M&A Critique

Piramal gets RBI nod to acquire DHFL

The Piramal Group has received the approval from Reserve Bank of India (RBI) to acquire Dewan Housing Finance Corporation Ltd (DHFL) under bankruptcy law. DHFL was the first finance company to be referred to NCLT by the RBI using special powers under Section 227 of the IBC (Insolvency and Bankruptcy Code). Before that, the company’s board was superseded and R Subramaniakumar was appointed as the administrator. He is also the resolution professional under the Insolvency and Bankruptcy Code (IBC). The central bank has, however, declined to transfer DHFL’s deposit-taking license to Piramal Group as part of the takeover.

The saga of the DHFL resolution has been a long drawn one. There were multiple bidders on the fray, but it came close for two– Oaktree Capital and Piramal. The chronology of events and the bidding and revised bidding process talk about the intense process.

On November 29, 2019, DHFL was admitted for resolution under the Insolvency and Bankruptcy Code. Then on February 17, 2020, the company received an expression of interest from over two dozen companies. and a month later, Oaktree Capital submits bids for the entire loan book. Similarly, Piramal Group, Adani Group, and SL Lowy bid for distinct parts of the loan book.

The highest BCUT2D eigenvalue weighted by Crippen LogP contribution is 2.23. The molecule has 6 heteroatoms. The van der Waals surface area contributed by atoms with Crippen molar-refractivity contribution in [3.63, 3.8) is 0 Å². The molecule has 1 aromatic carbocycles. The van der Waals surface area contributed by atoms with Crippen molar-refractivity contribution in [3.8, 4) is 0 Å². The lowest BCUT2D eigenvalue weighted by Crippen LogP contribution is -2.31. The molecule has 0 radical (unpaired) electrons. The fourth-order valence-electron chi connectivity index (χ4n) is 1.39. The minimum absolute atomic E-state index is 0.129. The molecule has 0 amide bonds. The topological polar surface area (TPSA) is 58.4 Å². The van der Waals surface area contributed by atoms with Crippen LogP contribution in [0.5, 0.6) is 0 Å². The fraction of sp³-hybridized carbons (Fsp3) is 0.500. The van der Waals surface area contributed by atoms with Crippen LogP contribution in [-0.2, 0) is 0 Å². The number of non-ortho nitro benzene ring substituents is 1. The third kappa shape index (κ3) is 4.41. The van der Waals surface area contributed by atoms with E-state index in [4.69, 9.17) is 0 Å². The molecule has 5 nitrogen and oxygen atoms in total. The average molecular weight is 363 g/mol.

In October 2020, all the bidders sweeten their offers after financial creditors say they are not happy with what was offered. Subsequently, only three out of four bidders submit fresh bids On November 15, Adani Group proposed to change its offer materially by offering to bring the entire loan portfolio as compared with previous offer to buy just the wholesale portfolio. In November last year, Piramal Group protested Adani Group’s change in bids and challenged to seek legal resolution to the issue. However, in December last year, the financial creditors voted to write fresh bids for all bidders, and they removed credit limits on assets where bidders could bid for. Creditors also sought clarification from the three bidders which include valuation of insurance venture and treatment of additional interest income. After the three bidders — Piramal Group, Adani Group and Oaktree — submitted their bids, the lenders began a discussion in December last year on the commercial aspect of the bids.